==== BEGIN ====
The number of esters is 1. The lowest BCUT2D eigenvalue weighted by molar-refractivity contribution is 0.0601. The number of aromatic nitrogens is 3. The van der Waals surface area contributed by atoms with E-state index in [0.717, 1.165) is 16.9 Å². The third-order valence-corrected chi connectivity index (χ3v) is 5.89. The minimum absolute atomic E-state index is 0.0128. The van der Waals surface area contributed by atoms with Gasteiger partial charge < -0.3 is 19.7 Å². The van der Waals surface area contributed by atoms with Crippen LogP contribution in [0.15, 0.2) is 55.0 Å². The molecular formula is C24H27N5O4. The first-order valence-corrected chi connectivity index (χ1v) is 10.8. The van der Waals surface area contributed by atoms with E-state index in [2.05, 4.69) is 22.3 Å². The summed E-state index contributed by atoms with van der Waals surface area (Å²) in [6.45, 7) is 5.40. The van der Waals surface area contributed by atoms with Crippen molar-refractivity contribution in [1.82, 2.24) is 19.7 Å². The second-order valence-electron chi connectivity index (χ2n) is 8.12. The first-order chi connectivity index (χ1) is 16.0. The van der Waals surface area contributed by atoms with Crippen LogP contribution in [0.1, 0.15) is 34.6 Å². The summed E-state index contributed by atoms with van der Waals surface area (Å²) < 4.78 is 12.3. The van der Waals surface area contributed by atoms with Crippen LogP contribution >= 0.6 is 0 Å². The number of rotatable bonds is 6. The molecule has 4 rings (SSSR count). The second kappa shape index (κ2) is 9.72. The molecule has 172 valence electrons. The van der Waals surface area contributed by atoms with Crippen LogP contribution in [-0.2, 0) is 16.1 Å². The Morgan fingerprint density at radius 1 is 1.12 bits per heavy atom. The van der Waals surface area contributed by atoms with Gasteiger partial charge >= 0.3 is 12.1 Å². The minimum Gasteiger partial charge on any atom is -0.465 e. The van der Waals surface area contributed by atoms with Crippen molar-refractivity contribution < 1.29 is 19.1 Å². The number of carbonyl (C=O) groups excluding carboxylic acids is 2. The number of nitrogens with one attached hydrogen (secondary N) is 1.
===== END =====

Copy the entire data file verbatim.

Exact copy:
The number of esters is 1. The lowest BCUT2D eigenvalue weighted by molar-refractivity contribution is 0.0601. The number of aromatic nitrogens is 3. The van der Waals surface area contributed by atoms with E-state index in [0.717, 1.165) is 16.9 Å². The third-order valence-corrected chi connectivity index (χ3v) is 5.89. The minimum absolute atomic E-state index is 0.0128. The van der Waals surface area contributed by atoms with Gasteiger partial charge < -0.3 is 19.7 Å². The van der Waals surface area contributed by atoms with Crippen LogP contribution in [0.15, 0.2) is 55.0 Å². The molecular formula is C24H27N5O4. The first-order valence-corrected chi connectivity index (χ1v) is 10.8. The van der Waals surface area contributed by atoms with E-state index in [2.05, 4.69) is 22.3 Å². The summed E-state index contributed by atoms with van der Waals surface area (Å²) in [6.45, 7) is 5.40. The van der Waals surface area contributed by atoms with Crippen molar-refractivity contribution in [1.82, 2.24) is 19.7 Å². The second-order valence-electron chi connectivity index (χ2n) is 8.12. The first-order chi connectivity index (χ1) is 16.0. The van der Waals surface area contributed by atoms with Crippen LogP contribution in [0.1, 0.15) is 34.6 Å². The summed E-state index contributed by atoms with van der Waals surface area (Å²) < 4.78 is 12.3. The van der Waals surface area contributed by atoms with Crippen LogP contribution >= 0.6 is 0 Å². The number of rotatable bonds is 6. The molecule has 4 rings (SSSR count). The second kappa shape index (κ2) is 9.72. The molecule has 172 valence electrons. The van der Waals surface area contributed by atoms with Crippen LogP contribution in [-0.2, 0) is 16.1 Å². The Morgan fingerprint density at radius 1 is 1.12 bits per heavy atom. The van der Waals surface area contributed by atoms with Gasteiger partial charge >= 0.3 is 12.1 Å². The minimum Gasteiger partial charge on any atom is -0.465 e. The van der Waals surface area contributed by atoms with Crippen molar-refractivity contribution < 1.29 is 19.1 Å². The number of carbonyl (C=O) groups excluding carboxylic acids is 2. The number of nitrogens with one attached hydrogen (secondary N) is 1.